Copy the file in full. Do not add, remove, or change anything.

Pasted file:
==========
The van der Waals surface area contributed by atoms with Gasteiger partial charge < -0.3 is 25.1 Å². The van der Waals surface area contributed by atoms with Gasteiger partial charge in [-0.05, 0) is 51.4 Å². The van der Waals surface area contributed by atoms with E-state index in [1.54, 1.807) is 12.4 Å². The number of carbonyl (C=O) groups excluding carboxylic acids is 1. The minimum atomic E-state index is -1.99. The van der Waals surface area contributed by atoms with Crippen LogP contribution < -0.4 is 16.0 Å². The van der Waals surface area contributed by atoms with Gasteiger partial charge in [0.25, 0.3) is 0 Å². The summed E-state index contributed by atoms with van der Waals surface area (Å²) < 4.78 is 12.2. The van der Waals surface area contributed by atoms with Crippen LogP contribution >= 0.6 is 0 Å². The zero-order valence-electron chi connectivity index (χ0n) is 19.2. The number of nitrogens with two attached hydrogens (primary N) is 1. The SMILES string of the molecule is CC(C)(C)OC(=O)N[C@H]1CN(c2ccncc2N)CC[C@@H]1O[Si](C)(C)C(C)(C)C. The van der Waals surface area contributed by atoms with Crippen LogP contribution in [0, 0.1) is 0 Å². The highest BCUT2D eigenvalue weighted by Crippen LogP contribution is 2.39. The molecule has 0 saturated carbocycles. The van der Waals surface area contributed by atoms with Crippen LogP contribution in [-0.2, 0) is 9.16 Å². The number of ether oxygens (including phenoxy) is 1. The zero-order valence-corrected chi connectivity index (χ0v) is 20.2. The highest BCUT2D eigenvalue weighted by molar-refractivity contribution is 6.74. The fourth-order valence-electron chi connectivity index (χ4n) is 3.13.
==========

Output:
The van der Waals surface area contributed by atoms with Gasteiger partial charge < -0.3 is 25.1 Å². The van der Waals surface area contributed by atoms with Gasteiger partial charge in [-0.05, 0) is 51.4 Å². The van der Waals surface area contributed by atoms with E-state index in [1.54, 1.807) is 12.4 Å². The number of carbonyl (C=O) groups excluding carboxylic acids is 1. The minimum atomic E-state index is -1.99. The van der Waals surface area contributed by atoms with Crippen LogP contribution < -0.4 is 16.0 Å². The van der Waals surface area contributed by atoms with Gasteiger partial charge in [0.25, 0.3) is 0 Å². The summed E-state index contributed by atoms with van der Waals surface area (Å²) < 4.78 is 12.2. The van der Waals surface area contributed by atoms with Crippen LogP contribution >= 0.6 is 0 Å². The zero-order valence-electron chi connectivity index (χ0n) is 19.2. The number of nitrogens with two attached hydrogens (primary N) is 1. The SMILES string of the molecule is CC(C)(C)OC(=O)N[C@H]1CN(c2ccncc2N)CC[C@@H]1O[Si](C)(C)C(C)(C)C. The van der Waals surface area contributed by atoms with Crippen LogP contribution in [0, 0.1) is 0 Å². The highest BCUT2D eigenvalue weighted by Crippen LogP contribution is 2.39. The molecule has 0 saturated carbocycles. The van der Waals surface area contributed by atoms with Crippen LogP contribution in [-0.2, 0) is 9.16 Å². The number of ether oxygens (including phenoxy) is 1. The zero-order valence-corrected chi connectivity index (χ0v) is 20.2. The highest BCUT2D eigenvalue weighted by molar-refractivity contribution is 6.74. The fourth-order valence-electron chi connectivity index (χ4n) is 3.13.